[R6RS] Procedures that depend on Unicode character classification

William D Clinger will at ccs.neu.edu
Thu Jun 15 13:57:05 EDT 2006

I'm quoting more context than usual.

Matthew wrote:
> > The Unicode general categories are represented by symbols
> > in lower case, e.g. 'lu instead of 'Lu.  Is this really
> > what we intend for a case-sensitive R6RS?
> That's what I intended, at least. I have no objection to using 'Lu.

I'd like to raise this as an issue for next week's
conference call.  The Unicode documentation seems
to use mixed case (e.g. Lu) pretty consistently for
these categories, and I think it would be confusing
to have a case-sensitive language that deviates from
the Unicode standard's usage.

BTW, Matthew, I appreciate your answers to my ignorant
questions about Unicode.

Mike wrote:
> I'd like to suggest that the procedures that depend on the Unicode
> character classification, i.e. the ...-ci... procedures, the
> {char,string}...case procedures, and `char-general-property' procedure
> be moved to a separate library.
> They're by far not as frequently used as most of the others, and
> leaving them out of a program might save signficant space, as the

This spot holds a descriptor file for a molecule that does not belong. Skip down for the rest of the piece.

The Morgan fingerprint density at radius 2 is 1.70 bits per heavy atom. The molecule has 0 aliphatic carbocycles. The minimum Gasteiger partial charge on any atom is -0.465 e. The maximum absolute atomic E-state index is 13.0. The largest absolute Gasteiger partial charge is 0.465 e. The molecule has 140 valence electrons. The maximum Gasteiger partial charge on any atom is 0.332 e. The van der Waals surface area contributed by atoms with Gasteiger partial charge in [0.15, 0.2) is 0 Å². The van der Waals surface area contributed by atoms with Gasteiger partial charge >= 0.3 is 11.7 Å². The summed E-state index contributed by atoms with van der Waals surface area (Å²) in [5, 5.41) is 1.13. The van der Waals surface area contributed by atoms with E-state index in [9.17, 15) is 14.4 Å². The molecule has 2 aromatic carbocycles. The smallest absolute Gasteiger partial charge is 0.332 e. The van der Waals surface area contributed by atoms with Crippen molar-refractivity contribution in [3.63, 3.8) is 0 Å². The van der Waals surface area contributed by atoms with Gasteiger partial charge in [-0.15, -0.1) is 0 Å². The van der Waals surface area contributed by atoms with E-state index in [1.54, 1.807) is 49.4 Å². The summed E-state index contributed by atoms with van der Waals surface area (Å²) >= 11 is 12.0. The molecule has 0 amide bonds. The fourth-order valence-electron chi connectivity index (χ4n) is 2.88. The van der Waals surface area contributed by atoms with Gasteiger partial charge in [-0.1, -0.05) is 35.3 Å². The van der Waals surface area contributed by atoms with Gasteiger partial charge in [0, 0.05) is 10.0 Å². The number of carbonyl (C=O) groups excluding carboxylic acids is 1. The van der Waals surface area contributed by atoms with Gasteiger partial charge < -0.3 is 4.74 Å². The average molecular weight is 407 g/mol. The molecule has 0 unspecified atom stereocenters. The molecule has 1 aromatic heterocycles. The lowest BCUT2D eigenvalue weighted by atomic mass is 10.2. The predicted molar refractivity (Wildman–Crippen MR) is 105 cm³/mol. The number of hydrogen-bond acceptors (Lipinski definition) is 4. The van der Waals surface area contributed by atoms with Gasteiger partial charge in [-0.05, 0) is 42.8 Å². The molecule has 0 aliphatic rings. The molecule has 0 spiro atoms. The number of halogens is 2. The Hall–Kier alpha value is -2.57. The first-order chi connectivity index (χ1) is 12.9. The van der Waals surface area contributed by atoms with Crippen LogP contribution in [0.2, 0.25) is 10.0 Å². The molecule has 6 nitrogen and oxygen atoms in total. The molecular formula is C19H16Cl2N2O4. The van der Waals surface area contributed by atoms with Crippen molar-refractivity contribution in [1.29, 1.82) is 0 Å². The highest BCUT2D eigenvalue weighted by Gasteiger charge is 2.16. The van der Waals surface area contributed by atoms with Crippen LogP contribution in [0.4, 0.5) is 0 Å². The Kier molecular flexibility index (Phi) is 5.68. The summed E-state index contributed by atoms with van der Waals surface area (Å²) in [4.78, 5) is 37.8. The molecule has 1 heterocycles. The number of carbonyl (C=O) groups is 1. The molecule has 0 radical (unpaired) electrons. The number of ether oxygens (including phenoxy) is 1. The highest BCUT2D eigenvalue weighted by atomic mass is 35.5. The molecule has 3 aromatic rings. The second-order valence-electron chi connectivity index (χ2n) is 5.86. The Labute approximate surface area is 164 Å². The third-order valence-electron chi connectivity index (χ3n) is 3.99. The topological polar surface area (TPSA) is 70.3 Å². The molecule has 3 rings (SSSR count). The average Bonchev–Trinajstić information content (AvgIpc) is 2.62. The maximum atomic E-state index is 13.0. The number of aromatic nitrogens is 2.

> tables they need to operate tend to weigh in roughly at the order of
> 100kbytes (depending on the compact representation chosen).

If these procedures are not frequently used, an
implementor might consider trading speed for space.

> But anyways, Scheme 48 puts the category, along with 1:1 case-mappings
> and special-case information into a single word, and it.  It then uses
> a compact array to represent the table, which should be faster than
> binary search in most cases.  (Two indirections always.)

With the implementation of char-general-category
that I checked in last night, the double indirection
used for common characters is about 9 times as fast
as the binary search used for uncommon characters.

That's 160 nsec versus 1.5 usec on a SunBlade 1500.
For comparison, the char-whitespace? procedure of
Scheme 48 v1.3 came in at about 5.8 usec on that
benchmark and machine.  When you have more speed
to trade for space, the time/space tradeoff may
change enough to justify a different design.

> That's true, but I did write the Scheme 48 code with an eye towards
> portability (it relies on no Scheme-48-specific procedures, but does
> use some SRFIs), and, given the effort I had to put into it, porting
> it would seem to be much less work than doing it from scratch.

The current release of Scheme 48 does not contain
that code.  When I asked whether I could look at
it to see whether I could reduce the table sizes,
you said you doubted whether I could.  I believed
you in the sense that I doubted whether I could
reduce the table sizes given your design, but I
also believed that a different design might yield
smaller tables.  The only way to find out is to
attempt a different design.

With the straightforward design I am implementing,
the reference implementation will represent about
eight hours of work.  That is not much compared
to the effort of changing all of Larceny's code
generators to accomodate Unicode characters and

> PS: Have you looked at the bytes proposal? :-)

Yes.  I posted my comments a few minutes ago.


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